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NLBS #48: The United States Is Not, And Never Was, A Christian Nation

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posted on May, 12 2015 @ 12:49 PM
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a reply to: SkepticOverlord

Thank you ... Sorry if I sound dumb but it helps give a fuller picture of how things came to be as they are in the USA




posted on May, 12 2015 @ 12:53 PM
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a reply to: masqua




And some who remained loyal to the French too. Both Britain and France gained much profit from the sale and labour of slavery.


And they never taught us that when I went to school ... I wonder why ... says I sarcastically



posted on May, 12 2015 @ 12:56 PM
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My question about the Native American peoples being represented has not been answered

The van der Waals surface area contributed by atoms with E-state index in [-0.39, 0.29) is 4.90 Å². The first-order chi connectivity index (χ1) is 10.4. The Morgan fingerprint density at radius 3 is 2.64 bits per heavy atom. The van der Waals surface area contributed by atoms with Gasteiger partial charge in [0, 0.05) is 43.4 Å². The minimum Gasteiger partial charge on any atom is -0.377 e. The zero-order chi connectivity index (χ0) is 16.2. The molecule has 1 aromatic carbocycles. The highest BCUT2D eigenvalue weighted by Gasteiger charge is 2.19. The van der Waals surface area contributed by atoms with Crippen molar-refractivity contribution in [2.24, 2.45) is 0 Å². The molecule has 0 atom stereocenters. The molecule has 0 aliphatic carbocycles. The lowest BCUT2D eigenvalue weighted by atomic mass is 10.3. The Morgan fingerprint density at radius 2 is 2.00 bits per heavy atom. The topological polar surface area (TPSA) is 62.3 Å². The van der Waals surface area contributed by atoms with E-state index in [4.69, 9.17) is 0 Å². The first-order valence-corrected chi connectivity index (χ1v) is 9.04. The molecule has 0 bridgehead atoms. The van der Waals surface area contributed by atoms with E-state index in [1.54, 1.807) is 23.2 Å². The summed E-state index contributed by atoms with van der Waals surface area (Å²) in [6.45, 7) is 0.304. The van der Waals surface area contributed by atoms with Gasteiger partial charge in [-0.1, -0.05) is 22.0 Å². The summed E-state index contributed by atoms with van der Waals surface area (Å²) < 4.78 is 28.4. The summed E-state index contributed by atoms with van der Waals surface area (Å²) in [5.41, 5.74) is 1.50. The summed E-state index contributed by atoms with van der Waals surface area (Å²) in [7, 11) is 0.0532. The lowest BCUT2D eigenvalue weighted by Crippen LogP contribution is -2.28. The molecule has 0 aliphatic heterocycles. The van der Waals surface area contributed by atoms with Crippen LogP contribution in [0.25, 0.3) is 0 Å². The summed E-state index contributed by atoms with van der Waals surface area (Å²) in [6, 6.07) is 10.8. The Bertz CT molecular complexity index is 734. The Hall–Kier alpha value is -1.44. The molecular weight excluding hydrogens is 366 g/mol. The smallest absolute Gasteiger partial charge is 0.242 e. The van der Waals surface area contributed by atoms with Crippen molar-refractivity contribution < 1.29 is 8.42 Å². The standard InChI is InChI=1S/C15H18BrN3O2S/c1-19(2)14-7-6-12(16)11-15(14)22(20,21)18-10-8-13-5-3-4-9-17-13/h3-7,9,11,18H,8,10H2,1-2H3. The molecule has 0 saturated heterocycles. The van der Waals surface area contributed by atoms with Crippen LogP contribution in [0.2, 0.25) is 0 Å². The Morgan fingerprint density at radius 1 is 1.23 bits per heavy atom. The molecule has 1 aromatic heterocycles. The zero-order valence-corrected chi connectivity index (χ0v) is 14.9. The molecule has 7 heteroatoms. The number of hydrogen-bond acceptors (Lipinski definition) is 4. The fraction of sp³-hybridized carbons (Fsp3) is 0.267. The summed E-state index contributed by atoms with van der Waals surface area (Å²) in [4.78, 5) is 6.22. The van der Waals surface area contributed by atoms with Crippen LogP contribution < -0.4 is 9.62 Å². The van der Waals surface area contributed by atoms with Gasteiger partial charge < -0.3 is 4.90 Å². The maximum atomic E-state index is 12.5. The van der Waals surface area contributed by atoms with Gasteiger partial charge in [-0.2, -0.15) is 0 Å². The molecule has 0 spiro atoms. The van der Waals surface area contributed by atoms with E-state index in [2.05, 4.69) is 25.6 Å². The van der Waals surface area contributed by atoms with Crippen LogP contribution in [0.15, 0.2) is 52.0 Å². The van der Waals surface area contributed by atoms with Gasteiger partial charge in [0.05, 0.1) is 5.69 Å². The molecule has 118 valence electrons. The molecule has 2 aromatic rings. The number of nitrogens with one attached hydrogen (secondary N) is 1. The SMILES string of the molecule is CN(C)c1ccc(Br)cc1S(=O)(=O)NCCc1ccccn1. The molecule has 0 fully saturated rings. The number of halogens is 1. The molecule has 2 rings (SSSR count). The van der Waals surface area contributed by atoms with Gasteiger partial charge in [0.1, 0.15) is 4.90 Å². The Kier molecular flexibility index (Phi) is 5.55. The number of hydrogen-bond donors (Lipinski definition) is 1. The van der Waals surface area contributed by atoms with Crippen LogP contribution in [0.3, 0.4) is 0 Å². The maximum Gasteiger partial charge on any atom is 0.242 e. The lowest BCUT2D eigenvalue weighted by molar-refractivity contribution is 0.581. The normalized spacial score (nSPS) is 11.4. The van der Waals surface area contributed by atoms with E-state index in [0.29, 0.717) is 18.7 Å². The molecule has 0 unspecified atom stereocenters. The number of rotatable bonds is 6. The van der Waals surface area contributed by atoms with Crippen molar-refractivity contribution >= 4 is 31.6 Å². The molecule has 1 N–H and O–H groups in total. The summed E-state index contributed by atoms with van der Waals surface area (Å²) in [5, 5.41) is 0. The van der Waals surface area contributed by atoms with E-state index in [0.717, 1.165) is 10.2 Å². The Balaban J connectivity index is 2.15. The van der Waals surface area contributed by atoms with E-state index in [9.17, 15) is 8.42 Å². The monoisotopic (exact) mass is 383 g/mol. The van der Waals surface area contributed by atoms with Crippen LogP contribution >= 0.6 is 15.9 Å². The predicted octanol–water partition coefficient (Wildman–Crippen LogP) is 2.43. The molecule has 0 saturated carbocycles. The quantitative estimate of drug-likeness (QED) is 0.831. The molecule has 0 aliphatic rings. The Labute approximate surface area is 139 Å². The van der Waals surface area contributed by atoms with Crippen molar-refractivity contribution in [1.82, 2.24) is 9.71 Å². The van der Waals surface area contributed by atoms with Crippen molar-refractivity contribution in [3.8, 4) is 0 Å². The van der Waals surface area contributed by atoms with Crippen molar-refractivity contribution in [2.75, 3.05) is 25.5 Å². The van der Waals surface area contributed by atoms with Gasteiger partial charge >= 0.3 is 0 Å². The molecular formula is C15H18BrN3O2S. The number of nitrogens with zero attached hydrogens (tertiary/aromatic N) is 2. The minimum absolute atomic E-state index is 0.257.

Were they also considered citizens in the founding of the US or a nation/s within a Nation ?
edit on 12-5-2015 by artistpoet because: add



posted on May, 12 2015 @ 01:00 PM
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a reply to: artistpoet

That's what you meant? Sorry, guess I misunderstand your question. No, they weren't. The phrase "All men are created equal" really meant "All rich, land owning, English speaking, white men are created equal", and the word men in the second phrase is literally talking about the male gender while now the phrase is meant to be bi-gendered.